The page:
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Medical Terminology Glossary
Terms in this set (429)
A blood type
Part of the ABO blood group classification of antigens on the surface of erythrocytes (red blood cells). A blood type means individuals in the A group have the A antigen on erythrocytes.
Relating to the abdomen and pelvis, especially the abdominal and pelvic regions of the body
Plastic surgery on the abdomen.
(1) Lateral movement of the limbs away from the median plane of the body, or lateral bending of the head or trunk.
(2) Movement of the digits away from the axial line of a limb.
(3) Outward rotation of the eyes.
An actual or relative increase in the acidity of blood due to an accumulation of acids (as in diabetic acidosis or renal disease) or an excessive loss of bicarbonate (as in renal disease).
(1) An inflammatory disease of the sebaceous follicles of the skin, marked by comedones, papules, and pustules.
(2) Acne vulgaris.
A chronic syndrome of growth hormone excess, most often caused by a pituitary macroadenoma. It is characterized by gradual coarsening and enlargement of bones and facial features.
Addison's disease (Addison disease)
A rare illness marked by gradual and progressive failure of the adrenal glands and insufficient production of steroid hormones.
Movement of a limb or eye toward the median plane of the body or, in the case of digits, toward the axial line of a limb.
Excision of a gland.
Inflammation of lymph nodes or a gland.
A malignant tumor arising from a glandular organ.
A benign (not malignant) tumor made of epithelial cells, usually arranged like a gland.
Swelling and morbid change in lymph nodes; glandular disease.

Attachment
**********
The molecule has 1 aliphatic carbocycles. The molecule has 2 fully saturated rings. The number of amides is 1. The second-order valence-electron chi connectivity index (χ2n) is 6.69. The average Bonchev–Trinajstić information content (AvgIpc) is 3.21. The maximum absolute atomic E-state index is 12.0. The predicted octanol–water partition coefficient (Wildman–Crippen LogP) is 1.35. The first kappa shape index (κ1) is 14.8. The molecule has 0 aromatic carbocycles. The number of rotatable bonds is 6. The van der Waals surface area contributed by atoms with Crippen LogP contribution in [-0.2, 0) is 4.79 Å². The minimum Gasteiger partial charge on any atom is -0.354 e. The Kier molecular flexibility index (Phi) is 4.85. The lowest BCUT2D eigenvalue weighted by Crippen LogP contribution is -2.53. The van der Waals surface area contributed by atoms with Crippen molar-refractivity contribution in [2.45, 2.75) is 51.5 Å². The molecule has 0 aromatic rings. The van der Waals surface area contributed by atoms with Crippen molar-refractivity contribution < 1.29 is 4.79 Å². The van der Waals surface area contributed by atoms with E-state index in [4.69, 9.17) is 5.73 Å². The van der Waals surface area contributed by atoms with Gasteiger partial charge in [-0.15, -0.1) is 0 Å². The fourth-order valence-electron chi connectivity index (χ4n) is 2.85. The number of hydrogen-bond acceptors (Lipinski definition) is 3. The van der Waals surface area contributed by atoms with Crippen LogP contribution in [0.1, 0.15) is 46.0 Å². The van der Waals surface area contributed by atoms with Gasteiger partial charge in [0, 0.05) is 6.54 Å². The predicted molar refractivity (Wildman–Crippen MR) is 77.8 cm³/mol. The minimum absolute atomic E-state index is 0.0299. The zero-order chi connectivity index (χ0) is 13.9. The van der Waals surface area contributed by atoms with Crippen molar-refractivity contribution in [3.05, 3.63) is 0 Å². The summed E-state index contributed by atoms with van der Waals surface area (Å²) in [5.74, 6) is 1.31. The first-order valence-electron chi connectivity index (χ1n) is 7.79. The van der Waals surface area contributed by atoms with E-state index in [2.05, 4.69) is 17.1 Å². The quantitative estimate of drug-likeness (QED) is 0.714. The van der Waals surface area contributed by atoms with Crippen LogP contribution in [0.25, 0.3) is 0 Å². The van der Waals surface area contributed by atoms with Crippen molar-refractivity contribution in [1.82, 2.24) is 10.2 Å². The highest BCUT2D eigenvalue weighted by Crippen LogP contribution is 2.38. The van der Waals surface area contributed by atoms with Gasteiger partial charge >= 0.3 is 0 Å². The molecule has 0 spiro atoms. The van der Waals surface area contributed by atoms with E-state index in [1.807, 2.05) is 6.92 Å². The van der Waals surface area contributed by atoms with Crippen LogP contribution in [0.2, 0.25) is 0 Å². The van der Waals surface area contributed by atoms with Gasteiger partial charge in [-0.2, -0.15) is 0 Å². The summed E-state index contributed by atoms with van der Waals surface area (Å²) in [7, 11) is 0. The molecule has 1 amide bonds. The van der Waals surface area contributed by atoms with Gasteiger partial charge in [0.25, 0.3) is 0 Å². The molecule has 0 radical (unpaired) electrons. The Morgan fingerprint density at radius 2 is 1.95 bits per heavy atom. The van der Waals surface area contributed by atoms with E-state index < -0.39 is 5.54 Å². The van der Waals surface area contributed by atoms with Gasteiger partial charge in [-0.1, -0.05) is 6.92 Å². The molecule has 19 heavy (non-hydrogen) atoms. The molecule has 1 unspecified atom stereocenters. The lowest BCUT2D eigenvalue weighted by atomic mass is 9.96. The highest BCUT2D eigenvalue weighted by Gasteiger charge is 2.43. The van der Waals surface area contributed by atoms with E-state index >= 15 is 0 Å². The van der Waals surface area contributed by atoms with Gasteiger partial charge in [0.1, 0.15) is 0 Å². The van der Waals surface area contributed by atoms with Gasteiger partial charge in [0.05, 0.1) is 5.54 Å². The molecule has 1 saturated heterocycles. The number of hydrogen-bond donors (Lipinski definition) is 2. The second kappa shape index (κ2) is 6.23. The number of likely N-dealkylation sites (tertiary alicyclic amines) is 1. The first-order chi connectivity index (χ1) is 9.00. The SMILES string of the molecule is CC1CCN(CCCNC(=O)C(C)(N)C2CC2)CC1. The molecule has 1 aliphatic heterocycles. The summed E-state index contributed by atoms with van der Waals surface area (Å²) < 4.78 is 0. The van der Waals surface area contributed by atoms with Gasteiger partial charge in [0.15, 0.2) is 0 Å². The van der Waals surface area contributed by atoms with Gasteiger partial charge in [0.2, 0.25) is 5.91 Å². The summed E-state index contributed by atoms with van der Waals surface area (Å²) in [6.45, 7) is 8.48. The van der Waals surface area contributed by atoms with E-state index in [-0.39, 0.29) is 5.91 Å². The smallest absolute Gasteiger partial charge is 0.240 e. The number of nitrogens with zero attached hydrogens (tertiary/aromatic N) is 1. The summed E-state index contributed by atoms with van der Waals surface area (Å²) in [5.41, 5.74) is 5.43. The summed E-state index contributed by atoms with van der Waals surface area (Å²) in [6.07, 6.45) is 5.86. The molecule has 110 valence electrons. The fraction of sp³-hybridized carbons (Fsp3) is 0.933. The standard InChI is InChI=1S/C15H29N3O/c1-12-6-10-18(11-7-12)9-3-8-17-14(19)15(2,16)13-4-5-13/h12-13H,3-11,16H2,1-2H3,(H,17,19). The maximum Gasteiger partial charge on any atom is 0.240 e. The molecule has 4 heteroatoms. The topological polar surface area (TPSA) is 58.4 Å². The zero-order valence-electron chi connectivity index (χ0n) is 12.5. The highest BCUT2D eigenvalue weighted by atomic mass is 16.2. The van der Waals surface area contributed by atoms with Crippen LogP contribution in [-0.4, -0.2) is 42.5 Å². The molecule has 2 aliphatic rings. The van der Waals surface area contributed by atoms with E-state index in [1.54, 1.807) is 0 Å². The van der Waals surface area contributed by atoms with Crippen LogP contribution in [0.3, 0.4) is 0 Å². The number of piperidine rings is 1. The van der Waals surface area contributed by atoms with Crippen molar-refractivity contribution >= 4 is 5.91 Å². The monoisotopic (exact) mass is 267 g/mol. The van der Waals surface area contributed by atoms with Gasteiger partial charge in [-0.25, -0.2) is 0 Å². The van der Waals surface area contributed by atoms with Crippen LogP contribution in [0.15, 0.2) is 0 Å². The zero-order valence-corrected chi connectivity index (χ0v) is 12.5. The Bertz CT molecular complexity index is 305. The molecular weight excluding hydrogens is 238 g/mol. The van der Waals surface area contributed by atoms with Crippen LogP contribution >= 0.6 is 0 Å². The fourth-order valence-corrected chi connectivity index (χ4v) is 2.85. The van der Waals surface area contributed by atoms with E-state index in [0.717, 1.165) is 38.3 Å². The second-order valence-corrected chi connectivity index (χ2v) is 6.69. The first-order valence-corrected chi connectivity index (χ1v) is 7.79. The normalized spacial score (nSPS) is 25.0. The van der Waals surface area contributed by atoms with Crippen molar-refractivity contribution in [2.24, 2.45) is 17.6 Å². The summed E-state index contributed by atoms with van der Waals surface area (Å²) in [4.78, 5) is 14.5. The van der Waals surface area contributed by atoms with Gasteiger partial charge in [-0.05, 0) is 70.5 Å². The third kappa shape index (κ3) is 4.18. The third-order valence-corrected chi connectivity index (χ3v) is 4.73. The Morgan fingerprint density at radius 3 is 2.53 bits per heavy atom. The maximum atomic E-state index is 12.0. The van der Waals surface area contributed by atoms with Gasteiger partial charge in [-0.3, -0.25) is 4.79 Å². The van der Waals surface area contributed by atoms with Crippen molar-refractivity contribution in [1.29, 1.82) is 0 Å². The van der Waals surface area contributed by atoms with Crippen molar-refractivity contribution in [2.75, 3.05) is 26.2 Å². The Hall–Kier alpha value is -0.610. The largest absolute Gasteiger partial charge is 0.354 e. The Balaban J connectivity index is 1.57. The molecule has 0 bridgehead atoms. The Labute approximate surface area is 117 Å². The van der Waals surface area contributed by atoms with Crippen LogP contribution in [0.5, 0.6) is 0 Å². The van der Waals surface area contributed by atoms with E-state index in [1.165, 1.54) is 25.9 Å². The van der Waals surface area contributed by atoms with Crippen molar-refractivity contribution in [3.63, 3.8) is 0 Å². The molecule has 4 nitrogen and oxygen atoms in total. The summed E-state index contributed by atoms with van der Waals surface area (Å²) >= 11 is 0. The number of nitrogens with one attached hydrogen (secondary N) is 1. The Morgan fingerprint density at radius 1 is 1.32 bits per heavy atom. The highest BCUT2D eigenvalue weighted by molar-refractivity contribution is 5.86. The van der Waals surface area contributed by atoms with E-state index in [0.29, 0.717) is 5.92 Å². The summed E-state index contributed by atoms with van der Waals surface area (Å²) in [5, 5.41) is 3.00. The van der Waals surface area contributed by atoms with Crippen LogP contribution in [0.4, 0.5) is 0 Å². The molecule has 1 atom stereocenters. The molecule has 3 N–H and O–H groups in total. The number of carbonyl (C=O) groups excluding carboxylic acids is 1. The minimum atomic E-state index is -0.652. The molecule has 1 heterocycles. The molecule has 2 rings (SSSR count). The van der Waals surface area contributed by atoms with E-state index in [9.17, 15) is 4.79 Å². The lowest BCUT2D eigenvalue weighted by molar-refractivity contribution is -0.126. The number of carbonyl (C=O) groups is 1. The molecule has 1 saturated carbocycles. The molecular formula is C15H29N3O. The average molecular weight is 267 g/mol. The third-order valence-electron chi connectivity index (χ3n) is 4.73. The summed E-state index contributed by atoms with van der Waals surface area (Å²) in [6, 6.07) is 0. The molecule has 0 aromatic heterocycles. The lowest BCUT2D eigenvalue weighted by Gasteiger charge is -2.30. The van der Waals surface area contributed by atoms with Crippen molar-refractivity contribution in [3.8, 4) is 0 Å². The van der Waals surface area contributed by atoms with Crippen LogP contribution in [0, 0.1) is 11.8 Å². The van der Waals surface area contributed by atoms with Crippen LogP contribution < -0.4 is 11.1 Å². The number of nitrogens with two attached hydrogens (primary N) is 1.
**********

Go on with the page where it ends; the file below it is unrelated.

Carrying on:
Swallowing of air.
Excision of one or both adrenal glands.
Any disease of the adrenal glands.
British designation for epinephrine.
(1) A type of antigen-antibody reaction in which a solid cell or particle coated with antigens drops out of solution when it is exposed to a previously soluble antibody.
(2) Adhesion of surfaces of a wound.
The specific antigen that stimulates the recognition of an agglutinin, or antibody; used primarily in reference to laboratory testing for antibodies against specific blood types.
A nongranular leukocyte.
An uncommon cause of hypertension, in which the blood contains abnormally high levels of aldosterone, a mineralocorticoid usually produced by the adrenal glands.
The digestive tract from the mouth through the anus.
allogeneic transplantation (allogeneic transplant)
Transplantation of material from a donor to another person.
Absence or loss of hair, esp. of the head.
Pert. to an alveolus.
Alzheimer's disease (Alzheimer disease)
A chronic, progressive, degenerative cognitive disorder that accounts for more than 60% of all dementias.
Reduction or dimness of vision, esp. that in which there is no apparent pathologic condition of the eye.
A loss of memory.
Transabdominal puncture of the amniotic sac under ultasound guidance using a needle and syringe in order to remove amniotic fluid.
A type I hypersensitivity (allergic) reaction between an allergenic antigen and immunoglobulin E (IgE) bound to mast cells, which stimulates the sudden release of immunological mediators locally or throughout the body.
Loss of cellular differentiation and function, characteristic of most malignancies.
(1) A natural communication between two vessels; may be direct or by means of connecting channels.
(2) The surgical or pathological connection of two tubular structures.
A reduction in the mass of circulating red blood cells.
Localized abnormal dilatation of a blood vessel, usually an artery; due to a congenital defect or weakness in the wall of the vessel.
Dilation of a lymphatic or blood vessel.
Development of blood vessels.